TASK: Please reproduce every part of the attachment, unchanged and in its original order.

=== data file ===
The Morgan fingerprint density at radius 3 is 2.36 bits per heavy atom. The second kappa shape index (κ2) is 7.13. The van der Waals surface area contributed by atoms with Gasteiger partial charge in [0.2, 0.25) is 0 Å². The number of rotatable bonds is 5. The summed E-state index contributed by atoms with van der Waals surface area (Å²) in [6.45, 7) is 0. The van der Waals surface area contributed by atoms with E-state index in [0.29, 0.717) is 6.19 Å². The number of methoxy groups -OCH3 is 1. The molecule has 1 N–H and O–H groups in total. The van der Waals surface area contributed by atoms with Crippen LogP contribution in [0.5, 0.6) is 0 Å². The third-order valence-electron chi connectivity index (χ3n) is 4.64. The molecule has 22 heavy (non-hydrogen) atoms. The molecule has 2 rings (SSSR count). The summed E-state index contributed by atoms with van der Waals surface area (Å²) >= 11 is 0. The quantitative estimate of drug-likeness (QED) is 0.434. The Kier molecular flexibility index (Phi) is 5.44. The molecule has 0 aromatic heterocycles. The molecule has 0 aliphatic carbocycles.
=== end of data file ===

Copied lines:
The Morgan fingerprint density at radius 3 is 2.36 bits per heavy atom. The second kappa shape index (κ2) is 7.13. The van der Waals surface area contributed by atoms with Gasteiger partial charge in [0.2, 0.25) is 0 Å². The number of rotatable bonds is 5. The summed E-state index contributed by atoms with van der Waals surface area (Å²) in [6.45, 7) is 0. The van der Waals surface area contributed by atoms with E-state index in [0.29, 0.717) is 6.19 Å². The number of methoxy groups -OCH3 is 1. The molecule has 1 N–H and O–H groups in total. The van der Waals surface area contributed by atoms with Crippen LogP contribution in [0.5, 0.6) is 0 Å². The third-order valence-electron chi connectivity index (χ3n) is 4.64. The molecule has 22 heavy (non-hydrogen) atoms. The molecule has 2 rings (SSSR count). The summed E-state index contributed by atoms with van der Waals surface area (Å²) >= 11 is 0. The quantitative estimate of drug-likeness (QED) is 0.434. The Kier molecular flexibility index (Phi) is 5.44. The molecule has 0 aromatic heterocycles. The molecule has 0 aliphatic carbocycles.